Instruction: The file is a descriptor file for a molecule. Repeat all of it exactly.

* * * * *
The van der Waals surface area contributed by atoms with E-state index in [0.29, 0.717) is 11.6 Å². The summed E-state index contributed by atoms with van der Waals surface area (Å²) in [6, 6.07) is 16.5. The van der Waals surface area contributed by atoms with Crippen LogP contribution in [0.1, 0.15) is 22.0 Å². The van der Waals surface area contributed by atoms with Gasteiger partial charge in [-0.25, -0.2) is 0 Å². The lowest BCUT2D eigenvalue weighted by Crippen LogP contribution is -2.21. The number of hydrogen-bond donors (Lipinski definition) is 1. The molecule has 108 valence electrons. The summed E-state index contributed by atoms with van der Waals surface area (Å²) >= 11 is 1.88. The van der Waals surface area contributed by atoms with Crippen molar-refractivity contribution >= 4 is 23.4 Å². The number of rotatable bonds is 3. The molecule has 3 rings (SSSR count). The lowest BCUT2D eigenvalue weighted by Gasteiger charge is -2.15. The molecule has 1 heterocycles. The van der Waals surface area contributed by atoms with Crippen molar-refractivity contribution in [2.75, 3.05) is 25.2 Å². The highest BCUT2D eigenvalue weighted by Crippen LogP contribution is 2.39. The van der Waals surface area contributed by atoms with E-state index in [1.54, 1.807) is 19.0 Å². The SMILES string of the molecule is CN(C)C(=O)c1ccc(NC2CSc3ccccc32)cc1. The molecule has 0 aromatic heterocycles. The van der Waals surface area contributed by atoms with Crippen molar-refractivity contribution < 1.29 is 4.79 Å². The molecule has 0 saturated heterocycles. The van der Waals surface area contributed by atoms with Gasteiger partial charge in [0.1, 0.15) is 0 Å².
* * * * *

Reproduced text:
The van der Waals surface area contributed by atoms with E-state index in [0.29, 0.717) is 11.6 Å². The summed E-state index contributed by atoms with van der Waals surface area (Å²) in [6, 6.07) is 16.5. The van der Waals surface area contributed by atoms with Crippen LogP contribution in [0.1, 0.15) is 22.0 Å². The van der Waals surface area contributed by atoms with Gasteiger partial charge in [-0.25, -0.2) is 0 Å². The lowest BCUT2D eigenvalue weighted by Crippen LogP contribution is -2.21. The number of hydrogen-bond donors (Lipinski definition) is 1. The molecule has 108 valence electrons. The summed E-state index contributed by atoms with van der Waals surface area (Å²) >= 11 is 1.88. The van der Waals surface area contributed by atoms with Crippen molar-refractivity contribution >= 4 is 23.4 Å². The number of rotatable bonds is 3. The molecule has 3 rings (SSSR count). The lowest BCUT2D eigenvalue weighted by Gasteiger charge is -2.15. The molecule has 1 heterocycles. The van der Waals surface area contributed by atoms with Crippen molar-refractivity contribution in [2.75, 3.05) is 25.2 Å². The highest BCUT2D eigenvalue weighted by Crippen LogP contribution is 2.39. The van der Waals surface area contributed by atoms with E-state index in [1.54, 1.807) is 19.0 Å². The SMILES string of the molecule is CN(C)C(=O)c1ccc(NC2CSc3ccccc32)cc1. The molecule has 0 aromatic heterocycles. The van der Waals surface area contributed by atoms with Crippen molar-refractivity contribution < 1.29 is 4.79 Å². The molecule has 0 saturated heterocycles. The van der Waals surface area contributed by atoms with Gasteiger partial charge in [0.1, 0.15) is 0 Å².